**Update for clarity: Cyclists are encouraged to use the road when traveling on Wylie Street to reduce congestion on the multi-use trail but are also permitted to ride on the trail.
Many of our neighbors in and around Reynoldstown have asked what will happen when the Eastside Trail is extended down Wylie Street. Most of the Atlanta BeltLine’s construction takes place in old rail corridors, separating trail and transit from on-street traffic. But in some areas, the corridor doesn’t connect perfectly and needs to utilize roadways to complete the loop. This is the case with the Eastside Trail’s southern extension, which is bisected by Hulsey Yard, an active rail yard used by CSX.
With the old rail corridor terminating at Dekalb Avenue, the trail needs to continue by way of Krog Street and Wylie Street until it can return to the corridor near Flat Shoals Avenue. The challenge of construction down Wylie Street is accommodating the multi-use trail, vehicular traffic, and some on-street parking within a relatively narrow space.
Design for this area calls for a 10-foot multi-use trail on the north side of the road, buffered from traffic by landscaping. On the south side, on-street parking will be preserved where it is presently available, and new crosswalks will accompany sidewalks for pedestrians. Bicycles traveling in either directions will remain on-street, or may walk their wheels on the trail.
Work on the extension has already begun, and Wylie Street will undergo closures within the next several weeks for the first phase of construction. Keep visiting the Atlanta BeltLine blog for specifics on road closures and construction updates.
4 thoughts on this article. Join the discussion below
Forcing cyclists onto the street is unacceptable when pedestrians have a perfectly good existing sidewalk that parallels the new trail on the opposite side of Wylie.
Consider the following:
– Pedestrians should be directed across the upgraded crosswalks and onto the pedestrian friendly sidewalk (where bike use is illegal)
– Cyclists should be directed onto the Beltline trail
– Cars can continue to drive the street unimpeded by pedestrians or cyclists to be squished
– The residents keep their on street parking
Everyone has a place; nobody is marginalized.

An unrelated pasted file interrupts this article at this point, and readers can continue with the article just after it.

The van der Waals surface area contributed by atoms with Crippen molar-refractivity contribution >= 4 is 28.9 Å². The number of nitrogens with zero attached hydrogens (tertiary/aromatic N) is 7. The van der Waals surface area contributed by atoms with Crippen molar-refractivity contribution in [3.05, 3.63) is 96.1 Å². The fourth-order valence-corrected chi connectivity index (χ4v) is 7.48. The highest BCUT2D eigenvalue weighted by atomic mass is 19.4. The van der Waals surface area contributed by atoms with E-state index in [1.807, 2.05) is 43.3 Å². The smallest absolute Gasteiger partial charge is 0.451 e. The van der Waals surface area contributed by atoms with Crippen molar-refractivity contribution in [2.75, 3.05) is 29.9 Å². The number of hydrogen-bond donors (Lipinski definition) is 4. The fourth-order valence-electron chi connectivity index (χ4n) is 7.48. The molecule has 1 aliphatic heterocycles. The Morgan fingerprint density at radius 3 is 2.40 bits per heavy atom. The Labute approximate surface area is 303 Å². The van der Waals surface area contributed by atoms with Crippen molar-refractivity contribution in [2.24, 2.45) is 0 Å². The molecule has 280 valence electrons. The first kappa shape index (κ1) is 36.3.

I, for one, have no intention of cycling in the street or walking my bike when the peds have an existing and parallel facility.
Before Relay Bike Share debuted in June, I really only thought of the Beltline as a recreational linear park that might get transit in the form of light rail someday in the future. In several years, I only used the Beltline a couple of times as a pedestrian.
However, since becoming a bike share user, I will often use the Beltline more times in a week than I did in all prior years combined. I will often cycle miles out of my way to remain on protected bike routes, and the Beltline is a major connector between Downtown and Midtown even though it is far to the East of many direct routes.
Now, I view the Beltline primarily as a transportation corridor that keeps cyclists safe. The amount of cycle traffic on the Beltline and the distances covered by cyclists (as opposed to pedestrians) bears this out. Pedestrians are always safer on a sidewalk than cyclists are in the street, and the Beltline is an important part of growing Altanta’s cycling community and keeping them safe.
Cyclists should never be second class citizens on the Beltline.
Cyclists are encouraged to use the road when traveling on Wylie Street to reduce congestion on the multi-use trail but are also permitted to ride on the trail.
Thanks for your comment.
Cyclists ride on Wylie Street all the time, and the citizens of Reynoldstown do not “squish” them with their cars. The trail is only 10 feet wide, and the sidewalks on the south side of Wylie are not “perfectly fine” in all areas, nor are they wide enough to handle the volume of people that the Beltline brings. There is a limited amount of room in this area. Insisting on your right to mow pedestrians down with your bicycle on the trail is not realistic.